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Beyond Deterrence: Compliance and Enforcement in the Context of Sustainable Development

July 2012

Citation: ELR 10622

Author: LeRoy C. Paddock

Regulation is the most direct and predictable mechanism for controlling environmental behavior. Strong compliance and enforcement programs that punish violators and deter violations by others are, of course, essential to any successful regulatory system. It is increasingly clear, though, that regulation cannot by itself produce the behavioral changes needed to achieve sustainable environmental outcomes. The nature of environmental challenges has undergone such a fundamental change that the existing regulatory-focused system of environmental governance will not be able by itself to ensure healthy air, clean water, a stable climate, safe drinking water, vital ecosystems, and continuing biodiversity. Rather, environmental sustainability will require that the regulatory system be supplemented and supported through better alignment of economic drivers with environmental goals and by changes in societal values. Enforcement officials must play a significant part in this effort by both better understanding what motivates environmental behavior and how these motivations can be leveraged through the compliance and enforcement process to produce environmental gains, as well as to prevent environmental losses.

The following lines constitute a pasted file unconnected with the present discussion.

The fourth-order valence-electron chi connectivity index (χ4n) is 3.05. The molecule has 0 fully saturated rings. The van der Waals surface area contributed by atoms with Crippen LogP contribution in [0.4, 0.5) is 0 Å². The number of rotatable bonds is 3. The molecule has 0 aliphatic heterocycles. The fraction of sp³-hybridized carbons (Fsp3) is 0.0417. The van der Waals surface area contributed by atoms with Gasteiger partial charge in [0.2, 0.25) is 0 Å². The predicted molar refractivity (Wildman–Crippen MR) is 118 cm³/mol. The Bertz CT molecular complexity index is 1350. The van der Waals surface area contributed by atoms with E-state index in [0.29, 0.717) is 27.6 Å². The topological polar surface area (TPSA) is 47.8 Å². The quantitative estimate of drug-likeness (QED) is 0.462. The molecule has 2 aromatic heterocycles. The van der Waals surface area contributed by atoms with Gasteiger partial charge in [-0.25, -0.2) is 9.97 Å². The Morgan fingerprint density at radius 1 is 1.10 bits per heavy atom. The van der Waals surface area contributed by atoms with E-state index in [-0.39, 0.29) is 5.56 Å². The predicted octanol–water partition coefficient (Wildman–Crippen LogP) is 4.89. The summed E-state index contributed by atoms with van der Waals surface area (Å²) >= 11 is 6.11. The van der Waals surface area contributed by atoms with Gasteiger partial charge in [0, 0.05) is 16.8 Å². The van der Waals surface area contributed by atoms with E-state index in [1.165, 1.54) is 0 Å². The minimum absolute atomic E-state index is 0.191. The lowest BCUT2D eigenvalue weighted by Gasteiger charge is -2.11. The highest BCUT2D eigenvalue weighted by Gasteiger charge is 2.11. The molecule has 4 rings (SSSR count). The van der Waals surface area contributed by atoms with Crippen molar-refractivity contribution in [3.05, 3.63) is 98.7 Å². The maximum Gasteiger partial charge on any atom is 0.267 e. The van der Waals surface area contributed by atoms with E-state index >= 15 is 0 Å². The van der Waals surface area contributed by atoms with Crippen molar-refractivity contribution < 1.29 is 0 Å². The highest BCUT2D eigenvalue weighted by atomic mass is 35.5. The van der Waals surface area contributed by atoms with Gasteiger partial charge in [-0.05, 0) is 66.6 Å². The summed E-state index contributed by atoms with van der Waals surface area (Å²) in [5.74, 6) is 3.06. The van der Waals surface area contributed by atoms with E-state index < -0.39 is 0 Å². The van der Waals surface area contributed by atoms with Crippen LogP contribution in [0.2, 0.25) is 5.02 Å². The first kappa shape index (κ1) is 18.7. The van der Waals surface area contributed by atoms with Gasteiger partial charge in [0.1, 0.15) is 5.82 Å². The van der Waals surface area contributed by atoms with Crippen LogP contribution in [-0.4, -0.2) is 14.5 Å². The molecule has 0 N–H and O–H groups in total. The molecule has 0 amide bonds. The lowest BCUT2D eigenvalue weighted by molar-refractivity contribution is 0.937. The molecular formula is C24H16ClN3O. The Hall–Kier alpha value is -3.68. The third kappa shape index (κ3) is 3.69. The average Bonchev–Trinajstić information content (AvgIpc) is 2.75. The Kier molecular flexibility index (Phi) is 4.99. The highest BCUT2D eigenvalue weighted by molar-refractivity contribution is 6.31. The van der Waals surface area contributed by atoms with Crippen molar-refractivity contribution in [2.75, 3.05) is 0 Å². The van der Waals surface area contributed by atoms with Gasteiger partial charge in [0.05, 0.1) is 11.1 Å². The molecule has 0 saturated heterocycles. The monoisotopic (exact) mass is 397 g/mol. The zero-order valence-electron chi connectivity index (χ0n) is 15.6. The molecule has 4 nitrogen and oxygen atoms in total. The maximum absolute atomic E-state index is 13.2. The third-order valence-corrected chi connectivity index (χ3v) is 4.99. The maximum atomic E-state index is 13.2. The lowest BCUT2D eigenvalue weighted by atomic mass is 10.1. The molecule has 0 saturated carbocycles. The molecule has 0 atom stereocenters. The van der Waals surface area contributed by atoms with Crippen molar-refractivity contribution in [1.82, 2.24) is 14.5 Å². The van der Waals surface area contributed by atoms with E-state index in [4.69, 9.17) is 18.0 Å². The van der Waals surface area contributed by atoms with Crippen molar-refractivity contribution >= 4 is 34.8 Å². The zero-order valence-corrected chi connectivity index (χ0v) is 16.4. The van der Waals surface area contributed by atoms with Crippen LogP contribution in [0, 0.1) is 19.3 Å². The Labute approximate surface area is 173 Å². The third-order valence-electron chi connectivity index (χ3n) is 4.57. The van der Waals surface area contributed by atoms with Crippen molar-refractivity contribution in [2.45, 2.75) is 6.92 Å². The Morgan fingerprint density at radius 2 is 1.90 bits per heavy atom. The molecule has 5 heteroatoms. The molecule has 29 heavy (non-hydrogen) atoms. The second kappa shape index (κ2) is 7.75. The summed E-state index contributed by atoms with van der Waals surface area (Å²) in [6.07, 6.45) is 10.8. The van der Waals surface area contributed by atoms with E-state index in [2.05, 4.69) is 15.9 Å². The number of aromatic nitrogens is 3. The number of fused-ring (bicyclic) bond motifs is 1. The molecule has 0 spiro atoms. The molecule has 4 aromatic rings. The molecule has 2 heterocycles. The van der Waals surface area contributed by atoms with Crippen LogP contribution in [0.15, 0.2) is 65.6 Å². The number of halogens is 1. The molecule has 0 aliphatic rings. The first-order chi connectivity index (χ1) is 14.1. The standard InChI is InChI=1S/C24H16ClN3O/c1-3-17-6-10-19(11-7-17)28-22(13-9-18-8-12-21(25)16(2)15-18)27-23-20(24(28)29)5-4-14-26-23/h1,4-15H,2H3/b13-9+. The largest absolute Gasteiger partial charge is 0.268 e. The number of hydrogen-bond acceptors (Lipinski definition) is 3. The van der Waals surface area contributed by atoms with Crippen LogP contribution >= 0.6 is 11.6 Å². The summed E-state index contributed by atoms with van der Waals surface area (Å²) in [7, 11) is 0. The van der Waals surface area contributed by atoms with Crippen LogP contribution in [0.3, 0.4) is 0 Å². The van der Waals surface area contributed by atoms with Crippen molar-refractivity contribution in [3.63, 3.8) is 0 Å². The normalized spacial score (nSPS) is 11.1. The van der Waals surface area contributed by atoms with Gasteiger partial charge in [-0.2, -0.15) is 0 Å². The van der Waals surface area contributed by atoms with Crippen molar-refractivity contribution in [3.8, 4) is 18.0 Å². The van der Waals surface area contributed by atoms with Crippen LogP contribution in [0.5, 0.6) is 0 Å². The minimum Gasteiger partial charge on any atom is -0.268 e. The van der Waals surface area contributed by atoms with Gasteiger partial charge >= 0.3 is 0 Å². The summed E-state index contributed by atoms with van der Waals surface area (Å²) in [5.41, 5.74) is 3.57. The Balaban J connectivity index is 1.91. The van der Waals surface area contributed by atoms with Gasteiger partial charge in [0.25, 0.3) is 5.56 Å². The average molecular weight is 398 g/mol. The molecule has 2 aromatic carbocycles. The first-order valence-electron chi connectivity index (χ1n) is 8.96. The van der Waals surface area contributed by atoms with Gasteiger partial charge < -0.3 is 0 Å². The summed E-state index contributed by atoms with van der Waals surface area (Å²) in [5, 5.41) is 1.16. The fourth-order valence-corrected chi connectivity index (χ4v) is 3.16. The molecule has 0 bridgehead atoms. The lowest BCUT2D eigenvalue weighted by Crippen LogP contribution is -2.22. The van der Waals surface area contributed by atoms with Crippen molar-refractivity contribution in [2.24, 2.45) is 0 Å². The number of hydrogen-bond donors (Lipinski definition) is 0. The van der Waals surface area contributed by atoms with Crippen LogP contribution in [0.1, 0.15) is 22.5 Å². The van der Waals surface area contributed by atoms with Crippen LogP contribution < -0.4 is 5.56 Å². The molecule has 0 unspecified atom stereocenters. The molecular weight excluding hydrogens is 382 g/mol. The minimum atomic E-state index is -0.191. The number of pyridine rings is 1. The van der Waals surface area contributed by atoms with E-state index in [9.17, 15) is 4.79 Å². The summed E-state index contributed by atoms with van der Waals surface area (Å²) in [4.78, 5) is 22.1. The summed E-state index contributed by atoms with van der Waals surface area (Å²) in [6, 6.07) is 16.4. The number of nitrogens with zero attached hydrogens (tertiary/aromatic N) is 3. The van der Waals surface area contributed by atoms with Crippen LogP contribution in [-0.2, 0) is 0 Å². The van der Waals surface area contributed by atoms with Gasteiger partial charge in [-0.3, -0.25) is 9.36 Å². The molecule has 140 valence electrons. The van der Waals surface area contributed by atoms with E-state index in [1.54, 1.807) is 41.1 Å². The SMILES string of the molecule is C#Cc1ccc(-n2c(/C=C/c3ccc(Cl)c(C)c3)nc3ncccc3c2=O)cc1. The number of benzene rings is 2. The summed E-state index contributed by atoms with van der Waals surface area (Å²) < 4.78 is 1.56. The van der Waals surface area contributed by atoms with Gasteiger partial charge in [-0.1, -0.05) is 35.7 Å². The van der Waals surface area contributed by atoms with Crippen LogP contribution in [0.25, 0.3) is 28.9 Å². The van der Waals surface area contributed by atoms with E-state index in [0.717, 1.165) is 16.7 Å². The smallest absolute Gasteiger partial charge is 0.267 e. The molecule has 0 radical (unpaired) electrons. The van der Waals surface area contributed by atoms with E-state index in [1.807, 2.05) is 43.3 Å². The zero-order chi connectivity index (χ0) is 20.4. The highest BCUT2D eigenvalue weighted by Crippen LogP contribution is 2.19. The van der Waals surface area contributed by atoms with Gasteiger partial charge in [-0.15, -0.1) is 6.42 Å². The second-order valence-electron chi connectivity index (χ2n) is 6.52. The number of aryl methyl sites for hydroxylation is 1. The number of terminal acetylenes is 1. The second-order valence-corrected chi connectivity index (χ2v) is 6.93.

LeRoy C. Paddock is Associate Dean for Environmental Law Studies at The George Washington University Law School.

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